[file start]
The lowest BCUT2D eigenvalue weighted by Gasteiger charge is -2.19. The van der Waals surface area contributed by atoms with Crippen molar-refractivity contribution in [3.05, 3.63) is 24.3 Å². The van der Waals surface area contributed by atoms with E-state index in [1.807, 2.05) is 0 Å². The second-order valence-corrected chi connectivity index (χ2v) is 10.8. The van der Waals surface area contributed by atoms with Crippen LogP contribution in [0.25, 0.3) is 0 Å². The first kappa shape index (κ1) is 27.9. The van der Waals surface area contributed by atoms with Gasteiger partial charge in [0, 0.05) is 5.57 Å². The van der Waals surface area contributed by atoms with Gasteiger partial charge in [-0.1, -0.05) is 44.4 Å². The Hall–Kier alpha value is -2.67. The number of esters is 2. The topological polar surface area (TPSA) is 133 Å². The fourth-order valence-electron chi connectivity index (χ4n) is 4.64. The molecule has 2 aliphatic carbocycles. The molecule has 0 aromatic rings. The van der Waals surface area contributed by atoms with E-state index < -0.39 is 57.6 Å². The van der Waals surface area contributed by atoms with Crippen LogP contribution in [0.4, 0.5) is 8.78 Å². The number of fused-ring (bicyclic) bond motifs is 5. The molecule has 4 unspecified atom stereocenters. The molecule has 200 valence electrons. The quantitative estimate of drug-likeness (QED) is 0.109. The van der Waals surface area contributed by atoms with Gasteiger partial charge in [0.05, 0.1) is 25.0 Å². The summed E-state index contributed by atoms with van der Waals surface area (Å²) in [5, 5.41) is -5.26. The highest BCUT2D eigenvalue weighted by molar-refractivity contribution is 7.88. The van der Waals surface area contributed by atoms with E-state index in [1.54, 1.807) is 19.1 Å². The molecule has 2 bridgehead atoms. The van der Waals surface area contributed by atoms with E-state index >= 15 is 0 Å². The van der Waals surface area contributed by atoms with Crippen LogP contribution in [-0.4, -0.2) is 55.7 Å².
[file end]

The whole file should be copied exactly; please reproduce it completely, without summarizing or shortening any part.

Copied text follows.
The lowest BCUT2D eigenvalue weighted by Gasteiger charge is -2.19. The van der Waals surface area contributed by atoms with Crippen molar-refractivity contribution in [3.05, 3.63) is 24.3 Å². The van der Waals surface area contributed by atoms with E-state index in [1.807, 2.05) is 0 Å². The second-order valence-corrected chi connectivity index (χ2v) is 10.8. The van der Waals surface area contributed by atoms with Crippen LogP contribution in [0.25, 0.3) is 0 Å². The first kappa shape index (κ1) is 27.9. The van der Waals surface area contributed by atoms with Gasteiger partial charge in [0, 0.05) is 5.57 Å². The van der Waals surface area contributed by atoms with Gasteiger partial charge in [-0.1, -0.05) is 44.4 Å². The Hall–Kier alpha value is -2.67. The number of esters is 2. The topological polar surface area (TPSA) is 133 Å². The fourth-order valence-electron chi connectivity index (χ4n) is 4.64. The molecule has 2 aliphatic carbocycles. The molecule has 0 aromatic rings. The van der Waals surface area contributed by atoms with E-state index < -0.39 is 57.6 Å². The van der Waals surface area contributed by atoms with Crippen LogP contribution in [0.4, 0.5) is 8.78 Å². The number of fused-ring (bicyclic) bond motifs is 5. The molecule has 4 unspecified atom stereocenters. The molecule has 200 valence electrons. The quantitative estimate of drug-likeness (QED) is 0.109. The van der Waals surface area contributed by atoms with Gasteiger partial charge in [0.05, 0.1) is 25.0 Å². The summed E-state index contributed by atoms with van der Waals surface area (Å²) in [5, 5.41) is -5.26. The highest BCUT2D eigenvalue weighted by molar-refractivity contribution is 7.88. The van der Waals surface area contributed by atoms with E-state index in [1.54, 1.807) is 19.1 Å². The molecule has 2 bridgehead atoms. The van der Waals surface area contributed by atoms with E-state index >= 15 is 0 Å². The van der Waals surface area contributed by atoms with Crippen LogP contribution in [-0.4, -0.2) is 55.7 Å².